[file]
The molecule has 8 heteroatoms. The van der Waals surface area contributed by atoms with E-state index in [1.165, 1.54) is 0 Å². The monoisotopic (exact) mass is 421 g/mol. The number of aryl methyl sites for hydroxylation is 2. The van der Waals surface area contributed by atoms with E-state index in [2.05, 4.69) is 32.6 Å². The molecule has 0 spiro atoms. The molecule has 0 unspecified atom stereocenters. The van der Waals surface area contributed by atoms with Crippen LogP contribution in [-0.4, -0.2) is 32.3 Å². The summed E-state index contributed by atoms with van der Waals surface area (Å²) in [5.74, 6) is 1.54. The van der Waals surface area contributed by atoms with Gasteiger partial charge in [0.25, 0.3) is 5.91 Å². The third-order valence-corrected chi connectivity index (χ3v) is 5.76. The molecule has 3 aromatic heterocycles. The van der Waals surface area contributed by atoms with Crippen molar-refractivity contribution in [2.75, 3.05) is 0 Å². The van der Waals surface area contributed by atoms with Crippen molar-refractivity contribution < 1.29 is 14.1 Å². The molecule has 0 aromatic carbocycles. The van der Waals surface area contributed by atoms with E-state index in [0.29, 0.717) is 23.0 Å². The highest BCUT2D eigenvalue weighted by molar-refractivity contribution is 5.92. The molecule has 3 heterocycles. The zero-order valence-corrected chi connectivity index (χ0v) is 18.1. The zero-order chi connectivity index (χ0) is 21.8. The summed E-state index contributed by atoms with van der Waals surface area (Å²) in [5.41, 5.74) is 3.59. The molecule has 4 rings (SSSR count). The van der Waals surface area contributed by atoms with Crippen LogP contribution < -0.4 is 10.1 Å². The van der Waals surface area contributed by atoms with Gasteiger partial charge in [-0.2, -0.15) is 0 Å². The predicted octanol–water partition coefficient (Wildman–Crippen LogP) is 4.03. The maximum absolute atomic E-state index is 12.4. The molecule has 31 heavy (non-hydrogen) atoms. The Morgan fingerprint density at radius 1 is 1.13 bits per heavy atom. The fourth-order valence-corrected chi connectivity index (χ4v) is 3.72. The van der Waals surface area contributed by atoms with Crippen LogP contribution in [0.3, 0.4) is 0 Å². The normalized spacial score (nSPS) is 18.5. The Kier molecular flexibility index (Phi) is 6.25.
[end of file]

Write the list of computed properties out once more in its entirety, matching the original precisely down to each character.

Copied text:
The molecule has 8 heteroatoms. The van der Waals surface area contributed by atoms with E-state index in [1.165, 1.54) is 0 Å². The monoisotopic (exact) mass is 421 g/mol. The number of aryl methyl sites for hydroxylation is 2. The van der Waals surface area contributed by atoms with E-state index in [2.05, 4.69) is 32.6 Å². The molecule has 0 spiro atoms. The molecule has 0 unspecified atom stereocenters. The van der Waals surface area contributed by atoms with Crippen LogP contribution in [-0.4, -0.2) is 32.3 Å². The summed E-state index contributed by atoms with van der Waals surface area (Å²) in [5.74, 6) is 1.54. The van der Waals surface area contributed by atoms with Gasteiger partial charge in [0.25, 0.3) is 5.91 Å². The third-order valence-corrected chi connectivity index (χ3v) is 5.76. The molecule has 3 aromatic heterocycles. The van der Waals surface area contributed by atoms with Crippen molar-refractivity contribution in [2.75, 3.05) is 0 Å². The van der Waals surface area contributed by atoms with Crippen molar-refractivity contribution < 1.29 is 14.1 Å². The molecule has 0 aromatic carbocycles. The van der Waals surface area contributed by atoms with E-state index in [0.29, 0.717) is 23.0 Å². The highest BCUT2D eigenvalue weighted by molar-refractivity contribution is 5.92. The molecule has 3 heterocycles. The zero-order valence-corrected chi connectivity index (χ0v) is 18.1. The zero-order chi connectivity index (χ0) is 21.8. The summed E-state index contributed by atoms with van der Waals surface area (Å²) in [5.41, 5.74) is 3.59. The molecule has 4 rings (SSSR count). The van der Waals surface area contributed by atoms with Crippen LogP contribution < -0.4 is 10.1 Å². The van der Waals surface area contributed by atoms with Gasteiger partial charge in [-0.2, -0.15) is 0 Å². The predicted octanol–water partition coefficient (Wildman–Crippen LogP) is 4.03. The maximum absolute atomic E-state index is 12.4. The molecule has 31 heavy (non-hydrogen) atoms. The Morgan fingerprint density at radius 1 is 1.13 bits per heavy atom. The fourth-order valence-corrected chi connectivity index (χ4v) is 3.72. The van der Waals surface area contributed by atoms with Crippen LogP contribution in [0.3, 0.4) is 0 Å². The normalized spacial score (nSPS) is 18.5. The Kier molecular flexibility index (Phi) is 6.25.